communities”) promotes sustainable urban mobility by
providing large-scale and fully automatic cargo bike
sharing systems. Funded by the German Federal
Ministry of Transport and Digital Infrastructure, two
pilot cities, Konstanz and Norderstedt, are each
offering 26 cargo bikes for rent at more than
twelve different stations within town.
Researchers from different disciplines
accompany the project to ensure
learning for introducing similar
projects in other towns and
Rent a cargo-bike
Electrically assisted cargo
bikes can be hired in a number of
Swiss cities by visiting carvelo2go.ch.
The users reserve a “carvelo” on
www.carvelo2go.ch, pay the booking
online, then take the bike, battery and key
in the desired place. What makes this service so
attractive is the easy use of a “carvelo” instead of
a car for carrying goods and children at short notice
and for short periods of time. Carvelos bring exercise
and fun into your daily mobility! The offer is operated by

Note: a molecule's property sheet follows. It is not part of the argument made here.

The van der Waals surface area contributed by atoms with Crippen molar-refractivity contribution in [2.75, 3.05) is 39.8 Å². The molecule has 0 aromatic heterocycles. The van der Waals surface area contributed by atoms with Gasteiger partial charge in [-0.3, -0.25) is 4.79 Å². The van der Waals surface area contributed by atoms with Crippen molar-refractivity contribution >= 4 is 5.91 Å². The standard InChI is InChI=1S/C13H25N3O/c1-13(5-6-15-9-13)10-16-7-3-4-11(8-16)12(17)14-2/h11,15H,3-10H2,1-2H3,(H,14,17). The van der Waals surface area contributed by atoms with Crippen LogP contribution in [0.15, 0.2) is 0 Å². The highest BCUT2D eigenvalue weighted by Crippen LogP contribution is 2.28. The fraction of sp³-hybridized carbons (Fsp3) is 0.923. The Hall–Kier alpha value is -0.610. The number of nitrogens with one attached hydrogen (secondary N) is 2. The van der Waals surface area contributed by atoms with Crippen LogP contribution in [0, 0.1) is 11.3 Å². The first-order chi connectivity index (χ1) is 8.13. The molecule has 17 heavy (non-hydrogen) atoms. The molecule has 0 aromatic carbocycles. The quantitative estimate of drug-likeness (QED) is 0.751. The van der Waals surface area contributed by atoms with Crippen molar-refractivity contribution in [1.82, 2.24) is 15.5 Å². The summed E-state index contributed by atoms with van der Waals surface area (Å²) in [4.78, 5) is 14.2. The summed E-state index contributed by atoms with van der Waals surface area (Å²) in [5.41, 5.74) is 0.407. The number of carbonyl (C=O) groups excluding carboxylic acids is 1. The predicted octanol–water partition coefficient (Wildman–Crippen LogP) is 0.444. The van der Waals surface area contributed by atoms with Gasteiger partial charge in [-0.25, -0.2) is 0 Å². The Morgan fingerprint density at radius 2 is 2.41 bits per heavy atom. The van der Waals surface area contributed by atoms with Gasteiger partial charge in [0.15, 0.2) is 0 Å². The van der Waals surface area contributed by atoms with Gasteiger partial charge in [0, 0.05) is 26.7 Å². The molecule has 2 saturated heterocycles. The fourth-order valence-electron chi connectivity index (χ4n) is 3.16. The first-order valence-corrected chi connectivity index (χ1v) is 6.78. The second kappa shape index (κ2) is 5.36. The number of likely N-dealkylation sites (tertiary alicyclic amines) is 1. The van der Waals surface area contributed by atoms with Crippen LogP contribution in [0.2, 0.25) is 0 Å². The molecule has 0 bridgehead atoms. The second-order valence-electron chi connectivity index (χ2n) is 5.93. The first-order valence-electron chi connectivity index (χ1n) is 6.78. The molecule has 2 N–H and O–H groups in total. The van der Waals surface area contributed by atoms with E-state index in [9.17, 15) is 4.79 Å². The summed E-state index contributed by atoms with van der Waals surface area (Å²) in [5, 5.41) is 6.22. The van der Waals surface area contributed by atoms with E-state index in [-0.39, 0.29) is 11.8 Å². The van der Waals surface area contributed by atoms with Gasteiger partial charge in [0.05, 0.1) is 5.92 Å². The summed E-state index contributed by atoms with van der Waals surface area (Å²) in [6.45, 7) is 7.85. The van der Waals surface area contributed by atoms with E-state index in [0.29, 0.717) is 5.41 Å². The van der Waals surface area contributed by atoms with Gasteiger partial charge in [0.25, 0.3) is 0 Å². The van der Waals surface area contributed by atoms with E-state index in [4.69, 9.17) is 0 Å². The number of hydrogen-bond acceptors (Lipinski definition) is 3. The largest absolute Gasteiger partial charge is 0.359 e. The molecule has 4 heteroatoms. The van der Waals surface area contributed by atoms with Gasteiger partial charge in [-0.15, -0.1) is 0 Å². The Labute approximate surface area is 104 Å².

the Mobility Academy, supported by Engagement Migros,
TCS and other partners.
Commons Cargo Bike
KASIMIR was the first “Commons Cargo Bike“:
Founded in 2013 by non-profit association
“wielebenwir” in Cologne, Germany. KASIMIR is
free to lend, promoting sharing resources and
cargo bikes; the solution for sustainable urban
Thanks to an conference, an online WIKI
and the booking software, all established
by wielebenwir, the “commons cargo
bike“-concept has spread across
Germany and Austria, with more than
30 initiatives providing up to 10 cargo
bikes each – all for free.
Four international artist show their work inspired by the
bicycle during the International Cargo Bike festival.
Each of them from a different angle en perspective:
photography, video, paintings and collage.
Dyami Serna, a Californian
photographer living in
the Netherlands, shows
pictures taken from
bike-couriers in the US
and the Netherlands.
Jacob van der Linden (NL),
shows a videocompilation.
day, his videos will be
displayed on the walls of
the festival building.
a local painter from
Nijmegen, will present